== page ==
American astronomer, astrophysicist, cosmologist and author Carl Sagan (1934-1996) was once one of the most famous – and controversial – scientists in America. Known for his divisive views on extraterrestrial intelligence, religion and nuclear weapons, he lectured as an astronomy professor at Cornell, wrote more than a dozen books, worked on NASA robotic missions, was repeatedly on television as an astronomer on Johnny Carson’s Tonight Show and reached hundreds of millions of people worldwide in the 1980s with his television series Cosmos.
Indeed, perhaps he is best known for his passion for education, and his ability to communicate scientific concepts to the general public in an accessible, entertaining way. During his lifetime, he published more than 600 scientific papers and was author, co-author or editor of more than 20 books, and as a result, sparked an interest in science for millions of people across the world.
Here’s a breakdown of 5 of his most significant books, in chronological order.
1. The Cosmic Connection: An Extraterrestrial Perspective
Sagan’s first book remains one of his most influential. It explores the implications of the discovery of microbial life on Mars as well as the possibility of life and even more advanced civilisations existing elsewhere in the universe. He discusses his hypothetical opinions about what other lifeforms might think of the Earth, as well as their efforts at communication, such as UFO sightings. In 2006, the book was listed as number 13 in a list of the ’25 Greatest Science Books of All Time’ by Discover Magazine.
2. The Dragons of Eden: Speculations on the Evolution of Human Intelligence
By combining the fields of anthropology, evolutionary biology, psychology and computer science, Sagan explores the evolution of human intelligence and how it has shaped our understanding of the world. He discusses the role of the brain in human evolution and the impact of technological advances on human society. The name originates from Sagan’s notion that man’s early struggle for survival in the face of predators, and in particular a fear of reptiles, may have led to cultural beliefs and myths about dragons.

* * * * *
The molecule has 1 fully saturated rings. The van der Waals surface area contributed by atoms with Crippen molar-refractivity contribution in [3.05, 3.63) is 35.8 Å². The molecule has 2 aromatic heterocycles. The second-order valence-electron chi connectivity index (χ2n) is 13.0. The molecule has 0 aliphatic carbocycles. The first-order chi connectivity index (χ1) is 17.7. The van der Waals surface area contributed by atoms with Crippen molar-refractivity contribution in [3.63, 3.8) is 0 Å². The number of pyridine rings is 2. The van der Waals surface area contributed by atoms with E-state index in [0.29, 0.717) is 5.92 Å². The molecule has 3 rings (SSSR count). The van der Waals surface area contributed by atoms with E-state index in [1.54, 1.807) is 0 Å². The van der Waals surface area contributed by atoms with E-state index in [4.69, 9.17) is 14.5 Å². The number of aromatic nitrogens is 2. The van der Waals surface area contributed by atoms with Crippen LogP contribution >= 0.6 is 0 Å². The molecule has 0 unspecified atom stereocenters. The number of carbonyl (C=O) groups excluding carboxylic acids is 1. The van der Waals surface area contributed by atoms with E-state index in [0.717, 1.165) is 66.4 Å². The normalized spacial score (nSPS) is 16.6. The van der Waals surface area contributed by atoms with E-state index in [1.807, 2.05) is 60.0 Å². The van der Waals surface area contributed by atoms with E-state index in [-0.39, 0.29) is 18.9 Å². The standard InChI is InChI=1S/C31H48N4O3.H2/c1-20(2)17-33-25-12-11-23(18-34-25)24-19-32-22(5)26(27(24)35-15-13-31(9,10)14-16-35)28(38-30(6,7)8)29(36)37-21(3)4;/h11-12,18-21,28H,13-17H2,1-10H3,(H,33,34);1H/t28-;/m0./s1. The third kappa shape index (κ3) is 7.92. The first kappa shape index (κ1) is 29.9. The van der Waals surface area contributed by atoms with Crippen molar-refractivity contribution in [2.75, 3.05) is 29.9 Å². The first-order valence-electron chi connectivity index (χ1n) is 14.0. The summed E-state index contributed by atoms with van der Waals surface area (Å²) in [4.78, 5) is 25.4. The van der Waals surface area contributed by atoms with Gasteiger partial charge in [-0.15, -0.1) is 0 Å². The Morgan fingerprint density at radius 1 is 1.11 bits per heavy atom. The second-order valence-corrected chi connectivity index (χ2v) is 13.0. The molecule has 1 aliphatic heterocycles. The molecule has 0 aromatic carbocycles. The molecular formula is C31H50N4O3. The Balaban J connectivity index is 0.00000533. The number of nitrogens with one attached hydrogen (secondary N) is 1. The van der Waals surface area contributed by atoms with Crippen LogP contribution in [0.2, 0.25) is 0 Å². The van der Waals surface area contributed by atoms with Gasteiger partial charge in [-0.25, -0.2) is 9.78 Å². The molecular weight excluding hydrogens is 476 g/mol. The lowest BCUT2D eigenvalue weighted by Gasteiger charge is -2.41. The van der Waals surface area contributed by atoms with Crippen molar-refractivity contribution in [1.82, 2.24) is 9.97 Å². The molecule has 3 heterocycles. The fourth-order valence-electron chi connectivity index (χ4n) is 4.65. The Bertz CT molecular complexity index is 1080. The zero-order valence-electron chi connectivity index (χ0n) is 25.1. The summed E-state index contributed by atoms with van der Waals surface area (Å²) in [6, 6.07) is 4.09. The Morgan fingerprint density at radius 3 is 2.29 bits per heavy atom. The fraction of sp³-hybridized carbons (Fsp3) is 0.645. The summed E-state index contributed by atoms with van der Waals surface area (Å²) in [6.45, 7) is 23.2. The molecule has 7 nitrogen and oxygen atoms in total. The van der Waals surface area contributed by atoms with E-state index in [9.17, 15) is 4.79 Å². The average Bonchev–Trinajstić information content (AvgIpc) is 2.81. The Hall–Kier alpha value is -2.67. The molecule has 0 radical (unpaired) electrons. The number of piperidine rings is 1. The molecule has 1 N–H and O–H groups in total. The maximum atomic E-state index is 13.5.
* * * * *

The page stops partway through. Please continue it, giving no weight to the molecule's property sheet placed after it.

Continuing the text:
An accompaniment to Sagan’s popular television series of the same name, Cosmos provides a comprehensive overview of the history of science and the universe, citing a range of different sources such as the ancient Greek philosopher Pythagoras as well as information about recent discoveries like black holes. Sagan shares his love of science and his overarching belief that it has the power to bring people together. As such, it is still widely read and remains a good starting point for those interested in engaging with science.
A science fiction novel and the only full work of fiction published by Sagan, Contact explores the consequences of making a connection with a more technologically advanced, extraterrestrial life form. The novel actually originated as a screenplay co-written by Sagan and Ann Druyan (who he later married); however, after the development of the film stalled, Sagan turned it into a novel. It was a critical and commercial success and was later adapted into a feature film in 1997 starring Jodie Foster.
5. Pale Blue Dot: A Vision of the Human Future in Space
One of Sagan’s final and most impactful works, this book reflects upon the significance of the famous photograph of Earth taken by the Voyager 1 spacecraft, which shows the planet as a small dot in the vast expanse of space. Through poignant descriptions of the image and information about current knowledge of the solar system, he discusses the importance of preserving the planet and protecting its resources for all posterity. He also talks about a human vision of the future.